The Titanium line has gotten a short reprieve, thanks to Toys R Us. Two exclusive figures are now lining shelves at the toy store. These molds were in the final design stage shortly before Hasbro pulled the plug on the project. This review covers Prowl, the Autobot's version of Shockwave
The most single-minded of all the Autobots, Prowl is sometimes referred to as "the commander's Sharkticon" because of the way he seizes a problem and refuses to let it go until it is solved. He rivals even Shockwave in the fields of cryptology, logistics and strategic planning. In fact, the two of them will occasionally engage in complex shadow wars that rage just beneath the surface of an ongoing battle, logical games designed more to frustrate and confound each other than secure victory for their sides.
Prowl believes that there is a reason for all things. He struggles to understand the perspective even of his enemies, believing that if he can discern the logical underpinnings of the Decepticon cause, he can devise a strategy for final victory. Though he is often torn by emotions in conflict with his logic, he has difficulty understanding how others can be so ruled by feeling and instinct. He believes that all creatures behave according to some complex arithmetic, and that if he could only work it out, he could bring peace to the universe.
Since the figures are packaged in robot form, we'll go over the robot mode first. It has the classic attributes of Prowl. The figure is mostly black in color. The lower legs are done in translucent blue. The abdomen and sides of the chest are in white. There is an Autobot insignia encased in a star type badge located on his left front fender. The arms are PVC gray. In various spots, you will fine blue and red appliques signifying his law enforcement position. Areas include his abdomen and shoulders. The head sculpt is done in G1 fashion and looks good.
Two things strike me weird about this figure. One are the shoulder cannons. Instead of being right on the shoulders, they hang out well above. There is no real adjustment for making them look more in place. Lining them up with the shoudlers will push them out way back. The other eyecatcher is his skinny, yet very broad chest. It almost looks unnatural. While the chest is a minor gripe, the shoulder cannons just look goofy no matter how you position them.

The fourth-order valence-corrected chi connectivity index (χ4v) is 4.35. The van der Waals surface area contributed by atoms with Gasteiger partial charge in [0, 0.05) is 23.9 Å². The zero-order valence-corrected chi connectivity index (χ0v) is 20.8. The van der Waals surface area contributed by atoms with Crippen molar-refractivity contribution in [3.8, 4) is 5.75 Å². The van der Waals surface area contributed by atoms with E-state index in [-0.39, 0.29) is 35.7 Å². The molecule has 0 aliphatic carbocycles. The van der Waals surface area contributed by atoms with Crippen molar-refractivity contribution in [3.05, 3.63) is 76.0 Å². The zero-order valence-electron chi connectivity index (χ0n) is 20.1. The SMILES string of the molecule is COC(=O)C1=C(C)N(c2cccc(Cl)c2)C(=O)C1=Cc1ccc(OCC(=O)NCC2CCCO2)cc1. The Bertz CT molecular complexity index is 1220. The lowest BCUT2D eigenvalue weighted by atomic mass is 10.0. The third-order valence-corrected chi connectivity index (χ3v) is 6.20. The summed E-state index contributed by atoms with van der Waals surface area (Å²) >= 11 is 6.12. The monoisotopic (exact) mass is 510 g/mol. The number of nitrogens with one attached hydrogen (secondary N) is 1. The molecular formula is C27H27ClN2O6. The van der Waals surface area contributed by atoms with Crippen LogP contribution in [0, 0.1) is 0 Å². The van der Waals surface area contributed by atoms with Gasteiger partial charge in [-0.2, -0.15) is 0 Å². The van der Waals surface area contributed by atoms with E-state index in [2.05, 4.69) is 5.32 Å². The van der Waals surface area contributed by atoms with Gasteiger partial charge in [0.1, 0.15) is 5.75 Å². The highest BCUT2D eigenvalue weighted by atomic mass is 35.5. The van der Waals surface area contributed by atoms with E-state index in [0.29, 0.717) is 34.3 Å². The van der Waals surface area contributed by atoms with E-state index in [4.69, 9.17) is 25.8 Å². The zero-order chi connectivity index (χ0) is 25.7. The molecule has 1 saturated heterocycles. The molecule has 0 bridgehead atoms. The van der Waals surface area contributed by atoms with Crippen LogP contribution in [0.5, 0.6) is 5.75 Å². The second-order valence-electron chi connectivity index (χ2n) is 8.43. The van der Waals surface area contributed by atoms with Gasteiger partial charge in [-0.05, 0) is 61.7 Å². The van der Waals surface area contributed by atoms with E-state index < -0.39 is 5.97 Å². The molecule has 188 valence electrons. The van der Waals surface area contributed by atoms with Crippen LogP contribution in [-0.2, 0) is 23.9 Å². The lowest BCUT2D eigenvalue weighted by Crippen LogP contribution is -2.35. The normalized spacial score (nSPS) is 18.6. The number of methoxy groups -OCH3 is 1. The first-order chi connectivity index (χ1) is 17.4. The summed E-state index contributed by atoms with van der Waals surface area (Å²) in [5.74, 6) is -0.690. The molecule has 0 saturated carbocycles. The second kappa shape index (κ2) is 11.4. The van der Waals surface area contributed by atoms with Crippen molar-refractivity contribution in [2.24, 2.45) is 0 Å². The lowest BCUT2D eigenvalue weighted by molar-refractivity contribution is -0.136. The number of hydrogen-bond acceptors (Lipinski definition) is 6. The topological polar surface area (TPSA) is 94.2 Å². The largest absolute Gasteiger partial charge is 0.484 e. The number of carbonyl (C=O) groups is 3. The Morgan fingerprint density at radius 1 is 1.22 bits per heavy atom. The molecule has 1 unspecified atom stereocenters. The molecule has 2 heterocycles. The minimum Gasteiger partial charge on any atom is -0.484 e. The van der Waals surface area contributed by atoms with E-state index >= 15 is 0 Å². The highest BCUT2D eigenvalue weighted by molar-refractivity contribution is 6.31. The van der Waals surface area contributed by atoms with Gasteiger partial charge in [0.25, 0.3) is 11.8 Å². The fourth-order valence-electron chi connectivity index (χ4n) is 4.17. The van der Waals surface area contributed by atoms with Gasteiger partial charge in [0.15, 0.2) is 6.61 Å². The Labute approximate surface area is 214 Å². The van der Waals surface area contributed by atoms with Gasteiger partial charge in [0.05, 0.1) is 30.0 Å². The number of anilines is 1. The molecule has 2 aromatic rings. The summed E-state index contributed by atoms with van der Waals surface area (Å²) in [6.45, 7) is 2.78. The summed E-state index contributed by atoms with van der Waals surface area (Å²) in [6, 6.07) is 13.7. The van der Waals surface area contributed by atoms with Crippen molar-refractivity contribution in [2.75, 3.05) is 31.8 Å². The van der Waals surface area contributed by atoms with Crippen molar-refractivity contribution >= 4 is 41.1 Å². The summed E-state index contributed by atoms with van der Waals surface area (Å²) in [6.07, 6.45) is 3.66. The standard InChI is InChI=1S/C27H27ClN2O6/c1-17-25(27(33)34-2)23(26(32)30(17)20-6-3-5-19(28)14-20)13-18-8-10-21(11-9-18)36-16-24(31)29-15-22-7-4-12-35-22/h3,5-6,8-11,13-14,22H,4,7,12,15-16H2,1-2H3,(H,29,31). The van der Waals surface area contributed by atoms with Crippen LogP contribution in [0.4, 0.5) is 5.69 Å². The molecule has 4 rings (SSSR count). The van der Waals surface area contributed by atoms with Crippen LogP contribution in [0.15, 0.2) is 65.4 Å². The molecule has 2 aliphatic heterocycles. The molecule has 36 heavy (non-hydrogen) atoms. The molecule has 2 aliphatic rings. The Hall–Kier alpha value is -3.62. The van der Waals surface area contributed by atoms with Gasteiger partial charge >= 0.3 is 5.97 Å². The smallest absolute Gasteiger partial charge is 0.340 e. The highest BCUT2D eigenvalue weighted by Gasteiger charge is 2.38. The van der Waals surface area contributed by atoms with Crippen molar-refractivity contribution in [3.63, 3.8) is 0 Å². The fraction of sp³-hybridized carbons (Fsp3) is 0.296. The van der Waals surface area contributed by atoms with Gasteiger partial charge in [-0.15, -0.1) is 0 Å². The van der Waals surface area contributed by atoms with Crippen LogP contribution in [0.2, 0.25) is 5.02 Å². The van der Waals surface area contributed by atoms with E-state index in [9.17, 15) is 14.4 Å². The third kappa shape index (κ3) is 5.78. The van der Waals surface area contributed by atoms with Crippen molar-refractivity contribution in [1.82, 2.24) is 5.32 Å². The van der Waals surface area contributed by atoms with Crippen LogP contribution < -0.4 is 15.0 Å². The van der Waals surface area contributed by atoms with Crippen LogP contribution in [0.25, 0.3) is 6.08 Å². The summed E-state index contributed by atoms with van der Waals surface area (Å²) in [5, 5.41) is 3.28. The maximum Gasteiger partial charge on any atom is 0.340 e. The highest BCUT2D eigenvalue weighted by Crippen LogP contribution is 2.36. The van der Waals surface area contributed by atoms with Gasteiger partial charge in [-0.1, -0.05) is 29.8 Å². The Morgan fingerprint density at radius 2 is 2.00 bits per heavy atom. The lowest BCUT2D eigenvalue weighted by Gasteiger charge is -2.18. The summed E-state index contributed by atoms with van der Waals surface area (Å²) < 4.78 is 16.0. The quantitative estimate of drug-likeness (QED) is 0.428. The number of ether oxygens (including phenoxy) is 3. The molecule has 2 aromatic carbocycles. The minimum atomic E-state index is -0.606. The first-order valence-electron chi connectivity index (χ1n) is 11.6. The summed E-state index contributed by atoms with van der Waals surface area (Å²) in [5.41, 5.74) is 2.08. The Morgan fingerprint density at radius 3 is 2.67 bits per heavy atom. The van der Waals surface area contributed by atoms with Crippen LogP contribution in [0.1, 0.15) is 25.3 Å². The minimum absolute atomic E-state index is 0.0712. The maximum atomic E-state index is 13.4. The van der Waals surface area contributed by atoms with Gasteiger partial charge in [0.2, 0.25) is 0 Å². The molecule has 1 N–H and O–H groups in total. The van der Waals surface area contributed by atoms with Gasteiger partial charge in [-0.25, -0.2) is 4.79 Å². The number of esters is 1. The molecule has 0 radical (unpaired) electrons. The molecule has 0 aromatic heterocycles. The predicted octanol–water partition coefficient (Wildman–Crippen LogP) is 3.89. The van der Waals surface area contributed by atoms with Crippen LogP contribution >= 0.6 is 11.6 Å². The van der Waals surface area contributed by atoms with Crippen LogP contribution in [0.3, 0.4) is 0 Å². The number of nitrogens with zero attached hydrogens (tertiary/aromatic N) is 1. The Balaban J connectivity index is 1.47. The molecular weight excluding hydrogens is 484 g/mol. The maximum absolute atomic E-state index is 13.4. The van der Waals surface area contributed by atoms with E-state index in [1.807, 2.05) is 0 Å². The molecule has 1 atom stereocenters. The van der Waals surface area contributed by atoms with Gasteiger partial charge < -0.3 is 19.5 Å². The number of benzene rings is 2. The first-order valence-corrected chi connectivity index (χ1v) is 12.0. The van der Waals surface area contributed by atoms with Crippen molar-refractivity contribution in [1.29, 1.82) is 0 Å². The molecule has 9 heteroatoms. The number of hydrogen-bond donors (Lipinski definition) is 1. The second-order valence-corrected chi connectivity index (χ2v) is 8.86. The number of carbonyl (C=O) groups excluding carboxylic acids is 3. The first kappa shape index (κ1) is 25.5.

Leg poseability is hampered slightly by the blocky joint movements. The shoulders are more forgiving. Joints are unusually tight for a Titanium, which is good.
Flip his head down. Twist the lower arms 180 degrees then spread out linear to his shoulders. Push the arms in so the lower arms are flush with the shoudlers. Move the shoulder cannons down towards the legs. Move the chest forward, then flip up.
Push the legs together, then contract them into the waist. Fold the feet down. Attach the shoulder cannons to the rear of the craft via the pegs. Pull the sides of the chest out, then fold the arms back so they're behind the shoulders. Push the shoulders back in to complete the process.
Prowl transforms into a hover car decked out for police duty. The car is mostly black, with the front fenders being in white. The front end features quad headlights and a grille. The rear is almost entirely made of cockpit. The shoulder cannons form rear stabilizing wings. You can make out 2 engine fans on the rear.
Prowl has more police lights than a SWAT truck. There are 3 on each front fender, 2 on the hood, one on each rear wing and 2 behind the cockpit for a total 12. The design has alot of potential but, in typical Titanium fashion, is executed in mediocre fashion. There is way too much gap between the hood and the cockpit, which destroys the fluidity of the design. There are no wheels on Prowl, so the bottom can be susceptible to scraping.
|Date||September 10th 2008|
|Score||(6 out of 10)|
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